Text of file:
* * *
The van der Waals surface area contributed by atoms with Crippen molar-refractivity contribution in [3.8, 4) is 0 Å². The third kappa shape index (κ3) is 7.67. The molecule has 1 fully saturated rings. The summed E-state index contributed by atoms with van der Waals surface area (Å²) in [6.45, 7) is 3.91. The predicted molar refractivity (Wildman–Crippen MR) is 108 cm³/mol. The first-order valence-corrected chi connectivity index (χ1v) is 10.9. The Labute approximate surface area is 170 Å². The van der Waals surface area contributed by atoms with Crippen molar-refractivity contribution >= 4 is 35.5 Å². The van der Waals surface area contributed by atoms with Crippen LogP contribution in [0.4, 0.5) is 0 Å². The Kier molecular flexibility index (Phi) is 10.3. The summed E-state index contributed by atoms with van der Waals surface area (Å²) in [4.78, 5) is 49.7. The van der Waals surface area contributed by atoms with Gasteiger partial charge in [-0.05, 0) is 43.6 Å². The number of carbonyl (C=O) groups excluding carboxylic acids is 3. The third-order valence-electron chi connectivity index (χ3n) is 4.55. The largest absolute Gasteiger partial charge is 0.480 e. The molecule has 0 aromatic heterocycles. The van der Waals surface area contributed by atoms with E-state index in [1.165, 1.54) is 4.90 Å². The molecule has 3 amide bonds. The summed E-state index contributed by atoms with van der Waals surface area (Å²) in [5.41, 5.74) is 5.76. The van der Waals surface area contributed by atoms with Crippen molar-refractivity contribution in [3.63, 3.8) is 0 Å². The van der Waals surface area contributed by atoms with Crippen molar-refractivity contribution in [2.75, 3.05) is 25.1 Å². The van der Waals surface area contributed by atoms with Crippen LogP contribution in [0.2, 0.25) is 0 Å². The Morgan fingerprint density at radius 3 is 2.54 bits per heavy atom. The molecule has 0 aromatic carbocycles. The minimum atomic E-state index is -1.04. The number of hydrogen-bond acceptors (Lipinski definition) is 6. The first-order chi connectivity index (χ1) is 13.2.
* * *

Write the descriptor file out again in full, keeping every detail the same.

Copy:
The van der Waals surface area contributed by atoms with Crippen molar-refractivity contribution in [3.8, 4) is 0 Å². The third kappa shape index (κ3) is 7.67. The molecule has 1 fully saturated rings. The summed E-state index contributed by atoms with van der Waals surface area (Å²) in [6.45, 7) is 3.91. The predicted molar refractivity (Wildman–Crippen MR) is 108 cm³/mol. The first-order valence-corrected chi connectivity index (χ1v) is 10.9. The Labute approximate surface area is 170 Å². The van der Waals surface area contributed by atoms with Crippen molar-refractivity contribution >= 4 is 35.5 Å². The van der Waals surface area contributed by atoms with Crippen LogP contribution in [0.4, 0.5) is 0 Å². The Kier molecular flexibility index (Phi) is 10.3. The summed E-state index contributed by atoms with van der Waals surface area (Å²) in [4.78, 5) is 49.7. The van der Waals surface area contributed by atoms with Gasteiger partial charge in [-0.05, 0) is 43.6 Å². The number of carbonyl (C=O) groups excluding carboxylic acids is 3. The third-order valence-electron chi connectivity index (χ3n) is 4.55. The largest absolute Gasteiger partial charge is 0.480 e. The molecule has 0 aromatic heterocycles. The van der Waals surface area contributed by atoms with E-state index in [1.165, 1.54) is 4.90 Å². The molecule has 3 amide bonds. The summed E-state index contributed by atoms with van der Waals surface area (Å²) in [5.41, 5.74) is 5.76. The van der Waals surface area contributed by atoms with Crippen molar-refractivity contribution in [3.63, 3.8) is 0 Å². The van der Waals surface area contributed by atoms with Crippen molar-refractivity contribution in [2.75, 3.05) is 25.1 Å². The van der Waals surface area contributed by atoms with Crippen LogP contribution in [0.2, 0.25) is 0 Å². The Morgan fingerprint density at radius 3 is 2.54 bits per heavy atom. The molecule has 0 aromatic carbocycles. The minimum atomic E-state index is -1.04. The number of hydrogen-bond acceptors (Lipinski definition) is 6. The first-order chi connectivity index (χ1) is 13.2.